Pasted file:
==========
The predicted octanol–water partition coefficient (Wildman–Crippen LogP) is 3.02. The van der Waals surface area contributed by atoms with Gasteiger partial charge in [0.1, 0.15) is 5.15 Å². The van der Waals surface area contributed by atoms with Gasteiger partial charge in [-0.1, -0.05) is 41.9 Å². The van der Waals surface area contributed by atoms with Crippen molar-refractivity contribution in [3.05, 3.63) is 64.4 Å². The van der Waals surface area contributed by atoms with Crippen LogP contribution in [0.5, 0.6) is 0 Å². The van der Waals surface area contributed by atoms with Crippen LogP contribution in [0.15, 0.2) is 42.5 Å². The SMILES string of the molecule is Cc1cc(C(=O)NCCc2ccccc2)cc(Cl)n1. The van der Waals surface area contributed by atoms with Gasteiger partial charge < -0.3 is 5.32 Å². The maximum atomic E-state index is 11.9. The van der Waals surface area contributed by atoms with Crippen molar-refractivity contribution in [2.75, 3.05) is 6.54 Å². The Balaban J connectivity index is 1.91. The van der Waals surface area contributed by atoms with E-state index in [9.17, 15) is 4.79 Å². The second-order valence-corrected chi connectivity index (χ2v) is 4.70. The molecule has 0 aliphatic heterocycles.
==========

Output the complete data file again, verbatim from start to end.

The predicted octanol–water partition coefficient (Wildman–Crippen LogP) is 3.02. The van der Waals surface area contributed by atoms with Gasteiger partial charge in [0.1, 0.15) is 5.15 Å². The van der Waals surface area contributed by atoms with Gasteiger partial charge in [-0.1, -0.05) is 41.9 Å². The van der Waals surface area contributed by atoms with Crippen molar-refractivity contribution in [3.05, 3.63) is 64.4 Å². The van der Waals surface area contributed by atoms with Crippen LogP contribution in [0.5, 0.6) is 0 Å². The van der Waals surface area contributed by atoms with Crippen LogP contribution in [0.15, 0.2) is 42.5 Å². The SMILES string of the molecule is Cc1cc(C(=O)NCCc2ccccc2)cc(Cl)n1. The van der Waals surface area contributed by atoms with Gasteiger partial charge < -0.3 is 5.32 Å². The maximum atomic E-state index is 11.9. The van der Waals surface area contributed by atoms with Crippen molar-refractivity contribution in [2.75, 3.05) is 6.54 Å². The Balaban J connectivity index is 1.91. The van der Waals surface area contributed by atoms with E-state index in [9.17, 15) is 4.79 Å². The second-order valence-corrected chi connectivity index (χ2v) is 4.70. The molecule has 0 aliphatic heterocycles.